Data Science Consulting
Consulting services specializing in text, images, unstructured data, and healthcare/pharmaceuticals.
Certified by Microsoft as an Azure Data Scientist.
Boehringer Ingelheim, National Health Service, Tesco, CV-Library
How can you use data science and machine learning to predict how much your customers will spend?
Machine learning model to predict turnover of employees in an organisation of 3 million workers
I have worked on a number of different projects where a client needed to parse scientific literature and identify occurrences of molecules or proteins.
As an example, the molecule on the right is Aspirin. This is still a trademark of Bayer in some countries. But in a paper it could appear under acetylsalicylic acid, 2-acetoxybenzenecarboxylic acid,
C9H8O4, or a number of identifiers such as DB00945. There could also be identifiers that refer to other molecules, or identifiers that refer to only one version of a molecule.
Another example I have encountered often in clinical papers is the gene ERBB2, which is important in certain types of breast cancer. ERBB2 is also called Erb-B2 Receptor Tyrosine Kinase, HER2, HER-2 and many other names. These names often also refer to the protein expressed by the gene. Many names are similar to common English words, and are not always capitalised in text.
Because of these pathological effects, the task of identifying names of proteins, genes and molecules in scientific literature is fraught with difficulty.
I have developed several tried and tested techniques to disambiguate these terms. Usually I need a number of annotated examples to start with, and I will train a machine learning model to learn from these examples and annotate new publications as they come in.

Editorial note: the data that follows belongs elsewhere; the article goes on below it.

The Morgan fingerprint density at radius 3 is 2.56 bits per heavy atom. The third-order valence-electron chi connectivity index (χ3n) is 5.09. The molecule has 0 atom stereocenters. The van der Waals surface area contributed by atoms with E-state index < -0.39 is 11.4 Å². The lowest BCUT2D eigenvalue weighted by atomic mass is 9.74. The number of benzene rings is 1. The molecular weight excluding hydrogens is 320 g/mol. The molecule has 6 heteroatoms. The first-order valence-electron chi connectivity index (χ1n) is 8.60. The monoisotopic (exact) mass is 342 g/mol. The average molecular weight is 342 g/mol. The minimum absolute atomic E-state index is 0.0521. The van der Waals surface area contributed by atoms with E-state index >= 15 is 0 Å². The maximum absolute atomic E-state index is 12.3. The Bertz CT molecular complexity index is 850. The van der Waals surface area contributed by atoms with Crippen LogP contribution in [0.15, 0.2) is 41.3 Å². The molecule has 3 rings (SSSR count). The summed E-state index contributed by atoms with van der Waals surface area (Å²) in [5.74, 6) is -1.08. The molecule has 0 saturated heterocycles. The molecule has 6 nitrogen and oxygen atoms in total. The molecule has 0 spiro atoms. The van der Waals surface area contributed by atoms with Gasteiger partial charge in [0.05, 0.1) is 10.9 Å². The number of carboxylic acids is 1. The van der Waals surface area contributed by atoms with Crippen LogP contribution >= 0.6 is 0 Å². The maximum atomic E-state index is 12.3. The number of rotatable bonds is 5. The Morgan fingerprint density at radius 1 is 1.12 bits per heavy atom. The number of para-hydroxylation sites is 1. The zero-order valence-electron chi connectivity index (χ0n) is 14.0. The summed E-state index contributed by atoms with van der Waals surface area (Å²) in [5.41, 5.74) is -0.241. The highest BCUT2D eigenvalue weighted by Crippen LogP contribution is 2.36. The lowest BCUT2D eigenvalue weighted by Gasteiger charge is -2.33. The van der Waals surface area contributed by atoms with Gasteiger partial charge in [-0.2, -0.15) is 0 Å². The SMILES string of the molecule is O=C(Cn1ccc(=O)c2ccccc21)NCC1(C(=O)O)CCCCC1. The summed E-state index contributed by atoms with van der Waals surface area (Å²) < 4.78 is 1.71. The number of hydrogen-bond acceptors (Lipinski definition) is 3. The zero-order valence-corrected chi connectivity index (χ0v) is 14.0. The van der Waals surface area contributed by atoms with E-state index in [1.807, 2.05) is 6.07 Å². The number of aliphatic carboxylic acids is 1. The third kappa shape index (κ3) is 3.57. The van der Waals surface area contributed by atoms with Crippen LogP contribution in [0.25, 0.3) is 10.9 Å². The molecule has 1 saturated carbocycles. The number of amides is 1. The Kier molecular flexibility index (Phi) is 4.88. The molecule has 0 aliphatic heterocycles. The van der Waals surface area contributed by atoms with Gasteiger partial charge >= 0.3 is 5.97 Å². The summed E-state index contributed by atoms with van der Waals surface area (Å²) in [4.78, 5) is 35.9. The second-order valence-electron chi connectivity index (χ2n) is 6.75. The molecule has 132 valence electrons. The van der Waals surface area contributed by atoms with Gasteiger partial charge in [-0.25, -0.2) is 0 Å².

This can be deployed on the client’s servers and provide daily updates on a dashboard. This allows a client to monitor the literature in real time for publications around a particular molecule, protein or gene, or to spot trends in advance.
A client in the retail industry had a fleet of vehicles delivering produce at different times of day. They used third party logistics software to plan the delivery schedules, however an element of the delivery schedules that was hard to plan was the unloading time of the vehicle when it arrived at the store.
Fortunately there was a system in place for recording vehicle ignition events, GPS location, and geofencing to identify the arrival and departure times of delivery vehicles, and past schedules were available to identify the quantity and type of product delivered on each drop, which driver was in charge, and the time of day and type of vehicle used.
Using this trove of logged data I was able to train a simple regression model that would predict the unloading time of any future delivery at the time that the schedule is being generated.
This allowed the client to save money on driver overtime, disruption caused by late deliveries, and fines due to drivers working longer than their legally permitted hours.
With one customer in the recruitment industry I found that the web form that was used for jobseeker signup was very long. By analysing the fields in the form I was able to establish that users were confused by some fields, and lingered for a long time in some areas.